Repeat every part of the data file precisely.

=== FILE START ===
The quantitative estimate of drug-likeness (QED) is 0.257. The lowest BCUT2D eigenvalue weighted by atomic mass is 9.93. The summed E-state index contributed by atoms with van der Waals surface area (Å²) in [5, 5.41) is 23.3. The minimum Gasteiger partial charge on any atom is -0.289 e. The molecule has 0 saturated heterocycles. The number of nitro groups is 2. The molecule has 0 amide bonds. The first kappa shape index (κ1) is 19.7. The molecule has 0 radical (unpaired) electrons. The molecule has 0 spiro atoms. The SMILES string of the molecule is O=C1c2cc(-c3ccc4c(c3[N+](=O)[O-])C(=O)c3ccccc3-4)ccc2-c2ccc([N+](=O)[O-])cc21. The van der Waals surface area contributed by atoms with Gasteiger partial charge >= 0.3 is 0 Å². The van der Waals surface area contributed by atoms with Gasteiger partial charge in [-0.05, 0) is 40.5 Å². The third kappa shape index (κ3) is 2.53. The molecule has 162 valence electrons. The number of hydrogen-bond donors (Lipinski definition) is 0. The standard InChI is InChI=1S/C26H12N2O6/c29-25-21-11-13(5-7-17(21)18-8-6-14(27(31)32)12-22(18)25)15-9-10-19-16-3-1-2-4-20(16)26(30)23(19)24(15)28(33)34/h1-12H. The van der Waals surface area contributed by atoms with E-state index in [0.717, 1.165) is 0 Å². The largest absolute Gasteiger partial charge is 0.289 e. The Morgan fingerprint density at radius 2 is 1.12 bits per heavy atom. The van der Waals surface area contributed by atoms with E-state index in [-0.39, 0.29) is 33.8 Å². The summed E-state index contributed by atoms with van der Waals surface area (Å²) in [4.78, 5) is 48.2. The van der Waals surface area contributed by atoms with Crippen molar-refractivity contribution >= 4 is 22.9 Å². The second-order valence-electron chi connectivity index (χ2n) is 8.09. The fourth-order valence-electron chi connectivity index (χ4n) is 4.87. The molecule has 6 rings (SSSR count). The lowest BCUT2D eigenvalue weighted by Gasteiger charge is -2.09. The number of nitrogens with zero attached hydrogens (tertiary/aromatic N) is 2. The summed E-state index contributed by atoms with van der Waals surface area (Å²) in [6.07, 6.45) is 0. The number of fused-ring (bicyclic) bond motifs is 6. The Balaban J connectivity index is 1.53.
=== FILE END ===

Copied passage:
The quantitative estimate of drug-likeness (QED) is 0.257. The lowest BCUT2D eigenvalue weighted by atomic mass is 9.93. The summed E-state index contributed by atoms with van der Waals surface area (Å²) in [5, 5.41) is 23.3. The minimum Gasteiger partial charge on any atom is -0.289 e. The molecule has 0 saturated heterocycles. The number of nitro groups is 2. The molecule has 0 amide bonds. The first kappa shape index (κ1) is 19.7. The molecule has 0 radical (unpaired) electrons. The molecule has 0 spiro atoms. The SMILES string of the molecule is O=C1c2cc(-c3ccc4c(c3[N+](=O)[O-])C(=O)c3ccccc3-4)ccc2-c2ccc([N+](=O)[O-])cc21. The van der Waals surface area contributed by atoms with Gasteiger partial charge >= 0.3 is 0 Å². The van der Waals surface area contributed by atoms with Gasteiger partial charge in [-0.05, 0) is 40.5 Å². The third kappa shape index (κ3) is 2.53. The molecule has 162 valence electrons. The number of hydrogen-bond donors (Lipinski definition) is 0. The standard InChI is InChI=1S/C26H12N2O6/c29-25-21-11-13(5-7-17(21)18-8-6-14(27(31)32)12-22(18)25)15-9-10-19-16-3-1-2-4-20(16)26(30)23(19)24(15)28(33)34/h1-12H. The van der Waals surface area contributed by atoms with E-state index in [0.717, 1.165) is 0 Å². The largest absolute Gasteiger partial charge is 0.289 e. The Morgan fingerprint density at radius 2 is 1.12 bits per heavy atom. The van der Waals surface area contributed by atoms with E-state index in [-0.39, 0.29) is 33.8 Å². The summed E-state index contributed by atoms with van der Waals surface area (Å²) in [4.78, 5) is 48.2. The van der Waals surface area contributed by atoms with Crippen molar-refractivity contribution >= 4 is 22.9 Å². The second-order valence-electron chi connectivity index (χ2n) is 8.09. The fourth-order valence-electron chi connectivity index (χ4n) is 4.87. The molecule has 6 rings (SSSR count). The lowest BCUT2D eigenvalue weighted by Gasteiger charge is -2.09. The number of nitrogens with zero attached hydrogens (tertiary/aromatic N) is 2. The summed E-state index contributed by atoms with van der Waals surface area (Å²) in [6.07, 6.45) is 0. The number of fused-ring (bicyclic) bond motifs is 6. The Balaban J connectivity index is 1.53.